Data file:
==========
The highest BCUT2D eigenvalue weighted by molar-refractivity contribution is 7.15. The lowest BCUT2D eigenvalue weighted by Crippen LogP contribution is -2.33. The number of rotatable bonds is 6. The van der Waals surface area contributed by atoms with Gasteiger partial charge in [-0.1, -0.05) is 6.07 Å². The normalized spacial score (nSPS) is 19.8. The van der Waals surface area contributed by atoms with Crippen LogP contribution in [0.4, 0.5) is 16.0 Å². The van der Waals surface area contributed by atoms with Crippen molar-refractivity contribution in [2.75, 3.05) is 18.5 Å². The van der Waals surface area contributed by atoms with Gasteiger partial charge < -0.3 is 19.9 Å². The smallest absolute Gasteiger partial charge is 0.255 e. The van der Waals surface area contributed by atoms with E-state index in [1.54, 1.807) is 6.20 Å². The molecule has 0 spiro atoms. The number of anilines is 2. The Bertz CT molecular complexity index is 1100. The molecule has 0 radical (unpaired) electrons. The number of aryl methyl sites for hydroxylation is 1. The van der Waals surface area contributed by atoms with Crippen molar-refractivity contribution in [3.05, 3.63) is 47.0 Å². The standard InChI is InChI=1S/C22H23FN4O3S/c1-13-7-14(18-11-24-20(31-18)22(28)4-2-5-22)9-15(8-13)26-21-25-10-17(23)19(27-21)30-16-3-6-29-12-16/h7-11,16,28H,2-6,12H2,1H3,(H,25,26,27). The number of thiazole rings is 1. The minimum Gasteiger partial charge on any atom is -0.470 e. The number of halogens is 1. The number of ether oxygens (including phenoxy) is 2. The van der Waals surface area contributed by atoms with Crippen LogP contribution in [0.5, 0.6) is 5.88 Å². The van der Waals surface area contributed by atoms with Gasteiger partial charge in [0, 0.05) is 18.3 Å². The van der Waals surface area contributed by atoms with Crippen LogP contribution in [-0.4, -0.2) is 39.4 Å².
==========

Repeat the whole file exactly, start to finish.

The highest BCUT2D eigenvalue weighted by molar-refractivity contribution is 7.15. The lowest BCUT2D eigenvalue weighted by Crippen LogP contribution is -2.33. The number of rotatable bonds is 6. The van der Waals surface area contributed by atoms with Gasteiger partial charge in [-0.1, -0.05) is 6.07 Å². The normalized spacial score (nSPS) is 19.8. The van der Waals surface area contributed by atoms with Crippen LogP contribution in [0.4, 0.5) is 16.0 Å². The van der Waals surface area contributed by atoms with Crippen molar-refractivity contribution in [2.75, 3.05) is 18.5 Å². The van der Waals surface area contributed by atoms with Gasteiger partial charge < -0.3 is 19.9 Å². The smallest absolute Gasteiger partial charge is 0.255 e. The van der Waals surface area contributed by atoms with E-state index in [1.54, 1.807) is 6.20 Å². The molecule has 0 spiro atoms. The number of anilines is 2. The Bertz CT molecular complexity index is 1100. The molecule has 0 radical (unpaired) electrons. The number of aryl methyl sites for hydroxylation is 1. The van der Waals surface area contributed by atoms with Crippen molar-refractivity contribution in [3.05, 3.63) is 47.0 Å². The standard InChI is InChI=1S/C22H23FN4O3S/c1-13-7-14(18-11-24-20(31-18)22(28)4-2-5-22)9-15(8-13)26-21-25-10-17(23)19(27-21)30-16-3-6-29-12-16/h7-11,16,28H,2-6,12H2,1H3,(H,25,26,27). The number of thiazole rings is 1. The minimum Gasteiger partial charge on any atom is -0.470 e. The number of halogens is 1. The number of ether oxygens (including phenoxy) is 2. The van der Waals surface area contributed by atoms with Crippen LogP contribution in [0.5, 0.6) is 5.88 Å². The van der Waals surface area contributed by atoms with Gasteiger partial charge in [0, 0.05) is 18.3 Å². The van der Waals surface area contributed by atoms with Crippen LogP contribution in [-0.4, -0.2) is 39.4 Å².